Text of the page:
Taking the Kids -- to Acadia National Park

Cadillac Mountain, Acadia National Park, Maine // Photo by Ultima_Gaina/iStock/Getty Images Plus/Getty Images

by Tribune Content Agency and Eileen Ogintz, Taking The Kids, May 30, 2019

Want vacation bragging rights?

You just have to get up really early at Acadia National Park on Maine’s Mount Desert Island and get to the top of Cadillac Mountain to see the sunrise. What's the big deal? You'll be at the spot where, in this country, the sun rises first.

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You can drive to the top or hike but be forewarned it is a steep climb. And in case you are wondering, Cadillac Mountain was named for Antoine de la Mothe, sieur de Cadillac, a French explorer, who founded a settlement near Detroit. The car was also named for him.

No worries if you can't make the sunrise. Drive up for sunset or enjoy one of the many other hikes in the park or go tide-pooling at the beach (Otter Point is a particularly good place to see sea cucumbers, sea starts and more at low tide). You can also climb a mountain or three (the Grandgent Trail connects the peaks of Parkman, Gilmore and Sargent, among 26 mountains in the parks), bike ride on the famous gravel Carriage Roads (45 miles within the park), canoe on a lake and bird-watch -- there are more than 335 species in Acadia.

"I've seen 10 different species of birds in the park. My favorite is the chickadee," said Zoey, 11, from Somesville, Maine. She's one of the many kids who offered tips for visiting kids in my Kid’s Guide to Maine and the just released Kid’s Guide to Acadia National Park.”

There's even the chance for a geocaching adventure that will steer you to some of the park's most significant sites. And like at other national parks, there is the Junior Ranger program (join at a visitors' center) and plenty of ranger-led programs.

"Acadia is one of the world's most beautiful places!" offered Cecelia, 10, who lives in Bar Harbor, the gateway to Acadia and tourist-central in the summer with road trippers and cruise ships stopping here.

"Hiking is the best here because you get to see stuff you've never seen," said Carter, 10. That's high praise from a boy who lives in Bar Harbor and hikes here all the time.

That's not a reason to skip Bar Harbor, though, not when you can go whale-watching, adopt a whale at Bar Harbor's College of the Atlantic, see lobster hatchings and tidal creatures at the Mount Desert Oceanarium, go out on a lobster boat, shop till you drop or, of course, eat lobster.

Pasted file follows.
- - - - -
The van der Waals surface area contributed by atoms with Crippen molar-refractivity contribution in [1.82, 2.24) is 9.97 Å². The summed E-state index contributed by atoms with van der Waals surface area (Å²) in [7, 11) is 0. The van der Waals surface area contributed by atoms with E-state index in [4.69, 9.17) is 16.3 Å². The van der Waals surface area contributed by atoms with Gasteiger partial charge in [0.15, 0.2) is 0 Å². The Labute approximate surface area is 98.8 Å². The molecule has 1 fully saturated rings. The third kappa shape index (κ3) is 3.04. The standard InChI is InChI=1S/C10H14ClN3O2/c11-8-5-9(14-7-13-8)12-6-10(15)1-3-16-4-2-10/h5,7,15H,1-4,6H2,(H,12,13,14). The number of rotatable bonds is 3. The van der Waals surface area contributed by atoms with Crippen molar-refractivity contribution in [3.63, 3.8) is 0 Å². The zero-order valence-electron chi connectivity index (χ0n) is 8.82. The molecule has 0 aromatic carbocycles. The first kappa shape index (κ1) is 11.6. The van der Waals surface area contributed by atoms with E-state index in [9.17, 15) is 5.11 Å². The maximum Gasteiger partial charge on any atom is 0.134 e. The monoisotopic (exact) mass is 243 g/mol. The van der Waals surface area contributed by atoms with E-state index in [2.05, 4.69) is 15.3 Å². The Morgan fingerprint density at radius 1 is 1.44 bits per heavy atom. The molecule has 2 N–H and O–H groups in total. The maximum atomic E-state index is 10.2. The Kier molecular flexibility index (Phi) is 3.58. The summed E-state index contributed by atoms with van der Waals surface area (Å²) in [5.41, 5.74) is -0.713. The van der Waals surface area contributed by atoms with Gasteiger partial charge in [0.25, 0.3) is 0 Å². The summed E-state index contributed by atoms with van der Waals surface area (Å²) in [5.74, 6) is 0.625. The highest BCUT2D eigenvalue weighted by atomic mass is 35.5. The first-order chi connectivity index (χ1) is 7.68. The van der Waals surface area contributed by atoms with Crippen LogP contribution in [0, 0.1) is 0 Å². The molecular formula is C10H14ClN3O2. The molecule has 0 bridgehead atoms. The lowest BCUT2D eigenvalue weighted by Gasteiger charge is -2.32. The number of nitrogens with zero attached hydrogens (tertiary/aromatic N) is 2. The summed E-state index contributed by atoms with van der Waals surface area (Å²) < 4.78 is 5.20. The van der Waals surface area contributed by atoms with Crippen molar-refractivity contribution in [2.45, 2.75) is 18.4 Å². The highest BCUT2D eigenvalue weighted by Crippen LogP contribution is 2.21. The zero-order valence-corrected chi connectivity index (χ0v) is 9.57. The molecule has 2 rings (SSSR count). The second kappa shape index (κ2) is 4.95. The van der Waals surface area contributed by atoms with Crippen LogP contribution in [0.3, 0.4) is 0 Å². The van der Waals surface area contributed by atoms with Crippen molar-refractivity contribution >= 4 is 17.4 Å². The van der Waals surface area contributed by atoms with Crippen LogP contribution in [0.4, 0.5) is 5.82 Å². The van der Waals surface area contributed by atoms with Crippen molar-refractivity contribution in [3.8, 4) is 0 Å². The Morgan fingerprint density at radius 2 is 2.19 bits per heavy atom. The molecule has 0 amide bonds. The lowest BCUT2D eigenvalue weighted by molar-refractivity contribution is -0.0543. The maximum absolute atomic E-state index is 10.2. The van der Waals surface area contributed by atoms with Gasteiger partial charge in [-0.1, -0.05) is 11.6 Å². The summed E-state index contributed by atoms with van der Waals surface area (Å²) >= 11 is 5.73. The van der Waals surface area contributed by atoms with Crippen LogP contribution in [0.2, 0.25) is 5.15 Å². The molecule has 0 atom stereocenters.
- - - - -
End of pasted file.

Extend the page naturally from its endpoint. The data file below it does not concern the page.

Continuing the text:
"Your life isn't complete if you don't eat a lobster here," said James, 11, from Ellsworth.

"Bar Harbor is known for having some of the best lobsters in the world caught straight from the bay," said Jacob, 12, who lives in Bar Harbor.

It's also known for souvenir shopping. "You can get crazy souvenirs here, like bags of moose poop candy. It's just chocolate, but it's a pretty funny gift to give someone," said Darrin, 11, from Portland.

"Get a stuffed moose. Even though I live in Bar Harbor, I have one," said Harmony, 11. The Moose, of course, is Maine's state animal and you will see everything moose and lobster here -- socks, PJs, T-shirts, keychains, holiday ornaments, magnets. ... As well as plenty of things with blueberries. (Maine raises 99 percent of all the wild blueberries in the country and you'll see wild blueberry bushes throughout Mount Desert Island.)

"Blueberry pancakes are the best," said Willow, who lives in Freeport. Picking blueberries not so much. "Picking blueberries takes forever ... and if you keep eating out of your bucket, it takes even longer," she added.

The best part: You can leave the car wherever you are staying to explore Bar Harbor, Mount Desert Island and Acadia -- there is a free Island Explorer bus system that goes all around the island and the park.

Families, especially wealthy families, have been coming to vacation on Mount Desert Island for generations. In fact, Acadia National Park exists because a few of them, including John D. Rockefeller Jr., donated land and worked hard to preserve it as a national park. Rockefeller paid for the Park Loop Road and the carriage roads -- first built so he could have carriage rides around his estate -- and where so many people bike and horseback ride today. (No cars!)

Kids will love going over and under the famous stone bridges (most also paid for by Rockefeller) past streams and waterfalls. You can check out some of Acadia's lakes and ponds (there are nine of them) from the carriage roads, including Eagle Lake.

"My favorite thing to do in Acadia is bike around Eagle Lake," said Molly, 12, from Bar Harbor.

It's easy to rent bikes in Bar Harbor. Make sure to wear a helmet and remember that everyone yields to the horses, bikers, hikers and walkers.

Maine kids also have some gear suggestions for visiting kids:

"I always take some extra clothes hiking so if there's a place to swim, I can put on dry clothes and not have to keep hiking in wet shorts," said Frannie, 13, from Portland.

"The essentials for hiking are a water bottle, snacks, lunch and bug spray. The bugs are so bad up on the mountains," said Zoey, 11.

"I always pack some Band-Aids and Neosporin in my bag," said Cat, 12, from Portland. "If anyone is going to fall down or get blisters, it's going to be me."

Most important, says Adam, 11, from Bar Harbor, "In Acadia, take only pictures and leave only footprints."

(For more Taking the Kids, visit www.takingthekids.com and also follow "taking the kids" on www.twitter.com, Facebook and Instagram where Eileen Ogintz welcomes your questions and comments.)

 

This article was written by Tribune Content Agency and Eileen Ogintz from Taking The Kids and was legally licensed through the NewsCred publisher network. Please direct all licensing questions to [email protected]

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